The IAEA is often referred to in shorthand as the “UN nuclear watchdog,” but its profile is not exactly commensurate with the financial resources at its disposal. Like many UN agencies, the IAEA funds its operations through a combination of assessed and voluntary contributions from member states. Member states are assessed dues based on a scale pegged to each country’s gross national income. This funds what is known as the “regular budget,” which pays for things like weapons inspectors, safeguards, and administrative costs. The United States is the largest contributor to the IAEA, funding about 25 percent of the regular budget. Japan comes in second, at about 10 percent. The poorest member states generally pay less than 1 percent each. (On top of the regular budget is a $90-million Technical Cooperation Fund that is supported through voluntary contributions and mostly pays for development activities, including using nuclear technology to improve agricultural outcomes and supporting radiation therapy and other medical programs that rely on nuclear physics in the developing world.)
Last year, the IAEA’s regular budget was just over $350 million. That’s less than the budget of the San Diego police department. Iran is roughly 1,700 times larger than San Diego by territory—and about twice the size of Texas. Of course, the IAEA’s budget funds not just inspections in Iran, but activities around the world.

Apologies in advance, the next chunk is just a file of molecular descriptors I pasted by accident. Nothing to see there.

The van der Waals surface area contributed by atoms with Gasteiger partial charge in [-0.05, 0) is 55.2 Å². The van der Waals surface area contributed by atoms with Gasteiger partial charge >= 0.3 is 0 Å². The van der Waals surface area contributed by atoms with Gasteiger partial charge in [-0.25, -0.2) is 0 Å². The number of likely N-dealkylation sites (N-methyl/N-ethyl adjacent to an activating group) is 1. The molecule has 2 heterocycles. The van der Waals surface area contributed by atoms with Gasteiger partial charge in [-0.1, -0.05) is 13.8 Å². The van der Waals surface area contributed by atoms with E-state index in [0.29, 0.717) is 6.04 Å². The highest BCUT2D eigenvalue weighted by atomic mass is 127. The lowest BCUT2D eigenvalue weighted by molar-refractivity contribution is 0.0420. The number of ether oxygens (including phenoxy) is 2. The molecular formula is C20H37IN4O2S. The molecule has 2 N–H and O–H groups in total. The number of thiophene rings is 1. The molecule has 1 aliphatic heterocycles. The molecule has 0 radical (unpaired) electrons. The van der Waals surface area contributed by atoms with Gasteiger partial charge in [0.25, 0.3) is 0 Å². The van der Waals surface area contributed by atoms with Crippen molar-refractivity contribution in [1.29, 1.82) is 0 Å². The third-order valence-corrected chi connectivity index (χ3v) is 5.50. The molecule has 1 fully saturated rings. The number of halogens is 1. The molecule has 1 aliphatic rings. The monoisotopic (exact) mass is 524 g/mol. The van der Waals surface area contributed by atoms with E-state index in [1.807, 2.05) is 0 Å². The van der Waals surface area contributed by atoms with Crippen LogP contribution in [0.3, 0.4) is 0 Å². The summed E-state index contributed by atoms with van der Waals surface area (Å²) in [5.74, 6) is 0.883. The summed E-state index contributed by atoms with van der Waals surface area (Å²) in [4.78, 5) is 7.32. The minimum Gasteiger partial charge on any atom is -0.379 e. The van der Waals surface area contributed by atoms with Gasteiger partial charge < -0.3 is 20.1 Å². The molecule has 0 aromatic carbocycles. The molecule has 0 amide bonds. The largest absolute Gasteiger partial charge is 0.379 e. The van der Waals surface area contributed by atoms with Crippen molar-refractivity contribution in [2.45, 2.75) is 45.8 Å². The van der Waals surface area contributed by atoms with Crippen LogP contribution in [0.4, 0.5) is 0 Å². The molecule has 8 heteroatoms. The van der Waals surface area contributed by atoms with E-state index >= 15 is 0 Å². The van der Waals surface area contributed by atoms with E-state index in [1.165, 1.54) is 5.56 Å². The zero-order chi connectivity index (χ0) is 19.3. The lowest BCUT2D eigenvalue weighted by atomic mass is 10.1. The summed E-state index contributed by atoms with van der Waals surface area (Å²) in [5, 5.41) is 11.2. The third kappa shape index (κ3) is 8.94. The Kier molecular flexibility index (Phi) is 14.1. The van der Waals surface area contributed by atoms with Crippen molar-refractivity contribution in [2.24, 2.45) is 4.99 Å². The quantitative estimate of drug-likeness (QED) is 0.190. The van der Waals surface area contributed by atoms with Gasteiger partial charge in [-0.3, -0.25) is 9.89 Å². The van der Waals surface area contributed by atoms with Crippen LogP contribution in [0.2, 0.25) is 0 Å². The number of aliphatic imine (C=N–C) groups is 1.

The nuclear-inspection regime in Iran is going to be expensive, among numerous other logistical, technical, and political challenges. In a press conference on Tuesday, following the signing of the final accord, IAEA Director General Yukiya Amano estimated that the Iran portfolio has cost his agency $1 million per month since November 2013, when Iran initially allowed limited inspection of certain sites as a condition to launch diplomatic talks. In the same press conference, Amano said it would take some time to budget the costs related to maintaining a pool of some 150 inspectors to deploy to Iran and monitor Iranian nuclear activities from afar.
The problem with all this is that IAEA member states have pressured the agency to rein in spending in recent years. A policy of “zero-real growth” imposed by the IAEA’s 35-member state Board of Governors has been in place for several budget cycles. In its 2015 budget report, the agency described a host of activities that it has undertaken to cut expenditures, even as the responsibilities placed on it by countries and international organizations have increased. These included, among other things, introducing a “paper smart” policy and optimizing “the use of technical and office supplies.”
No one should begrudge an office for being more judicious about using the copy machine. But the fact that the IAEA is touting cutting down on office supplies as a way to reduce spending suggests that the agency is operating under intense budgetary pressures.